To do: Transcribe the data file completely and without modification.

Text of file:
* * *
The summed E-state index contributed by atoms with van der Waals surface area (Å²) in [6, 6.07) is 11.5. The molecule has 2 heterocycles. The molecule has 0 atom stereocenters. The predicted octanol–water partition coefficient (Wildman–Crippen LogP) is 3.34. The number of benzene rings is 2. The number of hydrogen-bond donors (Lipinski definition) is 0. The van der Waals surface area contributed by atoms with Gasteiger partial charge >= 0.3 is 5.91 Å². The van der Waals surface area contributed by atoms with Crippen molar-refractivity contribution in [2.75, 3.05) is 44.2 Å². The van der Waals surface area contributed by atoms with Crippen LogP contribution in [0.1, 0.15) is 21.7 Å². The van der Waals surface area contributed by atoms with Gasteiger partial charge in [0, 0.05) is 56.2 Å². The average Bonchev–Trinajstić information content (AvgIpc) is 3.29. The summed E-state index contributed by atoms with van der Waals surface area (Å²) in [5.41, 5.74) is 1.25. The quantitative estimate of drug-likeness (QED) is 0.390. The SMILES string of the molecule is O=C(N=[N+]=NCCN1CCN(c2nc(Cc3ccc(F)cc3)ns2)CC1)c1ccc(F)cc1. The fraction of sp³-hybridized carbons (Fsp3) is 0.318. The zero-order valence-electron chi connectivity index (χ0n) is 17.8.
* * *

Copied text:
The summed E-state index contributed by atoms with van der Waals surface area (Å²) in [6, 6.07) is 11.5. The molecule has 2 heterocycles. The molecule has 0 atom stereocenters. The predicted octanol–water partition coefficient (Wildman–Crippen LogP) is 3.34. The number of benzene rings is 2. The number of hydrogen-bond donors (Lipinski definition) is 0. The van der Waals surface area contributed by atoms with Gasteiger partial charge >= 0.3 is 5.91 Å². The van der Waals surface area contributed by atoms with Crippen molar-refractivity contribution in [2.75, 3.05) is 44.2 Å². The van der Waals surface area contributed by atoms with Crippen LogP contribution in [0.1, 0.15) is 21.7 Å². The van der Waals surface area contributed by atoms with Gasteiger partial charge in [0, 0.05) is 56.2 Å². The average Bonchev–Trinajstić information content (AvgIpc) is 3.29. The summed E-state index contributed by atoms with van der Waals surface area (Å²) in [5.41, 5.74) is 1.25. The quantitative estimate of drug-likeness (QED) is 0.390. The SMILES string of the molecule is O=C(N=[N+]=NCCN1CCN(c2nc(Cc3ccc(F)cc3)ns2)CC1)c1ccc(F)cc1. The fraction of sp³-hybridized carbons (Fsp3) is 0.318. The zero-order valence-electron chi connectivity index (χ0n) is 17.8.